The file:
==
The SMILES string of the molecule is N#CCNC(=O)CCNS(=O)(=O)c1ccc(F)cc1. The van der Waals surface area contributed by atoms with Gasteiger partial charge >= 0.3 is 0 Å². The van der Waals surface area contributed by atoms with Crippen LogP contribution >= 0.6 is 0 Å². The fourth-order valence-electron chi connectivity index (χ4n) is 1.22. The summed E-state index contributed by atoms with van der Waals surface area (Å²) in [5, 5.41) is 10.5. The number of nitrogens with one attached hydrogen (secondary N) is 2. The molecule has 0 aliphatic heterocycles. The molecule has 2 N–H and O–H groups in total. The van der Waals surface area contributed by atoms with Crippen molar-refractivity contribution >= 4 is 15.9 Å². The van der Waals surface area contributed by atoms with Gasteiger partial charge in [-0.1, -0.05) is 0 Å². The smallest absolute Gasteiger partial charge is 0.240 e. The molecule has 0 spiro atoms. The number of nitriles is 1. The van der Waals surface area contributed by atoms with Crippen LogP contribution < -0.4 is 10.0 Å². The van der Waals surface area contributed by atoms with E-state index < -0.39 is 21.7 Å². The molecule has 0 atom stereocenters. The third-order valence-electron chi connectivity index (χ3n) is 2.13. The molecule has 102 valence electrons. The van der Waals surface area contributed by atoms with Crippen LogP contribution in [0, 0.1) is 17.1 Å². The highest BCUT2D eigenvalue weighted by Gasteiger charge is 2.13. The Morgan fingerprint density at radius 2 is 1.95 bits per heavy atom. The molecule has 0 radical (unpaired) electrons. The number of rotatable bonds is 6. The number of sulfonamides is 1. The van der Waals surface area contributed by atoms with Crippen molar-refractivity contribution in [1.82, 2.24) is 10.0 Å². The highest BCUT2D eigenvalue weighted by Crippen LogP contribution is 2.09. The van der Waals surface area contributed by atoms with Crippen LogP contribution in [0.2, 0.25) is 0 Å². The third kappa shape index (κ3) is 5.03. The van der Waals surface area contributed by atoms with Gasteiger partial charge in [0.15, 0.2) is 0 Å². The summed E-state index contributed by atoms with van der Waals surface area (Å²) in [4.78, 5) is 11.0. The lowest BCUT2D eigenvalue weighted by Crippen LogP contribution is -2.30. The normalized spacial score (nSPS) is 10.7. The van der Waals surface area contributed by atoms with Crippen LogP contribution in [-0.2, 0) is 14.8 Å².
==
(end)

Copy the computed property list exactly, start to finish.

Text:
The SMILES string of the molecule is N#CCNC(=O)CCNS(=O)(=O)c1ccc(F)cc1. The van der Waals surface area contributed by atoms with Gasteiger partial charge >= 0.3 is 0 Å². The van der Waals surface area contributed by atoms with Crippen LogP contribution >= 0.6 is 0 Å². The fourth-order valence-electron chi connectivity index (χ4n) is 1.22. The summed E-state index contributed by atoms with van der Waals surface area (Å²) in [5, 5.41) is 10.5. The number of nitrogens with one attached hydrogen (secondary N) is 2. The molecule has 0 aliphatic heterocycles. The molecule has 2 N–H and O–H groups in total. The van der Waals surface area contributed by atoms with Crippen molar-refractivity contribution >= 4 is 15.9 Å². The van der Waals surface area contributed by atoms with Gasteiger partial charge in [-0.1, -0.05) is 0 Å². The smallest absolute Gasteiger partial charge is 0.240 e. The molecule has 0 spiro atoms. The number of nitriles is 1. The van der Waals surface area contributed by atoms with Crippen LogP contribution < -0.4 is 10.0 Å². The van der Waals surface area contributed by atoms with E-state index < -0.39 is 21.7 Å². The molecule has 0 atom stereocenters. The third-order valence-electron chi connectivity index (χ3n) is 2.13. The molecule has 102 valence electrons. The van der Waals surface area contributed by atoms with Crippen LogP contribution in [0, 0.1) is 17.1 Å². The highest BCUT2D eigenvalue weighted by Gasteiger charge is 2.13. The Morgan fingerprint density at radius 2 is 1.95 bits per heavy atom. The molecule has 0 radical (unpaired) electrons. The number of rotatable bonds is 6. The number of sulfonamides is 1. The van der Waals surface area contributed by atoms with Crippen molar-refractivity contribution in [1.82, 2.24) is 10.0 Å². The highest BCUT2D eigenvalue weighted by Crippen LogP contribution is 2.09. The van der Waals surface area contributed by atoms with Crippen LogP contribution in [0.2, 0.25) is 0 Å². The third kappa shape index (κ3) is 5.03. The van der Waals surface area contributed by atoms with Gasteiger partial charge in [0.15, 0.2) is 0 Å². The summed E-state index contributed by atoms with van der Waals surface area (Å²) in [4.78, 5) is 11.0. The lowest BCUT2D eigenvalue weighted by Crippen LogP contribution is -2.30. The normalized spacial score (nSPS) is 10.7. The van der Waals surface area contributed by atoms with Crippen LogP contribution in [-0.2, 0) is 14.8 Å².